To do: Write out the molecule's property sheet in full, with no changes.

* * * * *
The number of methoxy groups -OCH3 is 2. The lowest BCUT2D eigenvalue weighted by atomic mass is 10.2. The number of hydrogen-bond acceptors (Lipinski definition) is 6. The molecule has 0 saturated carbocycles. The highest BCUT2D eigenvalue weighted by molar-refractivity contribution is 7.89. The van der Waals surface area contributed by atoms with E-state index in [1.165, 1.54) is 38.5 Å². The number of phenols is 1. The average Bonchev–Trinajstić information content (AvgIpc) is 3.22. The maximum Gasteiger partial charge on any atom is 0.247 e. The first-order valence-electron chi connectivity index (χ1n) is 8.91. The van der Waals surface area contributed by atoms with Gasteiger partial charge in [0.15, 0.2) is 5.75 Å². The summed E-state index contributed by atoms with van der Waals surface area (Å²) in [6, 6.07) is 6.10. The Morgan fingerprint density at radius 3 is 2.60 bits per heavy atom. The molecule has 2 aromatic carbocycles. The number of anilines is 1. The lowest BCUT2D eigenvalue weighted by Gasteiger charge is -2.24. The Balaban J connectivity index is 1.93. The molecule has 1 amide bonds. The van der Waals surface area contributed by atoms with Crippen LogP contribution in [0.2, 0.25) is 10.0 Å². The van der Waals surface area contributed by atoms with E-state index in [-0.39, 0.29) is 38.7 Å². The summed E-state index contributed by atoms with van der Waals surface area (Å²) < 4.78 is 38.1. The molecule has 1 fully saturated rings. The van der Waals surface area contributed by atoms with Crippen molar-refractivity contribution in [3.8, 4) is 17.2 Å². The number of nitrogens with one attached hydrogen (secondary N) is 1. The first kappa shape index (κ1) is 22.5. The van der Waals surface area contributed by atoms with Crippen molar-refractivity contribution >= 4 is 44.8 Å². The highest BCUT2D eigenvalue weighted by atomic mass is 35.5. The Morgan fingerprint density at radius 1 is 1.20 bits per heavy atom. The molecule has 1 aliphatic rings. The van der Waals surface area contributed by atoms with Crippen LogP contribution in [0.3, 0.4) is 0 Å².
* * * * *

The number of methoxy groups -OCH3 is 2. The lowest BCUT2D eigenvalue weighted by atomic mass is 10.2. The number of hydrogen-bond acceptors (Lipinski definition) is 6. The molecule has 0 saturated carbocycles. The highest BCUT2D eigenvalue weighted by molar-refractivity contribution is 7.89. The van der Waals surface area contributed by atoms with E-state index in [1.165, 1.54) is 38.5 Å². The number of phenols is 1. The average Bonchev–Trinajstić information content (AvgIpc) is 3.22. The maximum Gasteiger partial charge on any atom is 0.247 e. The first-order valence-electron chi connectivity index (χ1n) is 8.91. The van der Waals surface area contributed by atoms with Gasteiger partial charge in [0.15, 0.2) is 5.75 Å². The summed E-state index contributed by atoms with van der Waals surface area (Å²) in [6, 6.07) is 6.10. The Morgan fingerprint density at radius 3 is 2.60 bits per heavy atom. The molecule has 2 aromatic carbocycles. The number of anilines is 1. The lowest BCUT2D eigenvalue weighted by Gasteiger charge is -2.24. The Balaban J connectivity index is 1.93. The molecule has 1 amide bonds. The van der Waals surface area contributed by atoms with Crippen LogP contribution in [0.2, 0.25) is 10.0 Å². The van der Waals surface area contributed by atoms with E-state index in [-0.39, 0.29) is 38.7 Å². The summed E-state index contributed by atoms with van der Waals surface area (Å²) < 4.78 is 38.1. The molecule has 1 fully saturated rings. The van der Waals surface area contributed by atoms with Crippen molar-refractivity contribution in [3.8, 4) is 17.2 Å². The number of nitrogens with one attached hydrogen (secondary N) is 1. The first kappa shape index (κ1) is 22.5. The van der Waals surface area contributed by atoms with Crippen molar-refractivity contribution >= 4 is 44.8 Å². The highest BCUT2D eigenvalue weighted by atomic mass is 35.5. The Morgan fingerprint density at radius 1 is 1.20 bits per heavy atom. The molecule has 1 aliphatic rings. The van der Waals surface area contributed by atoms with Crippen LogP contribution in [0.3, 0.4) is 0 Å².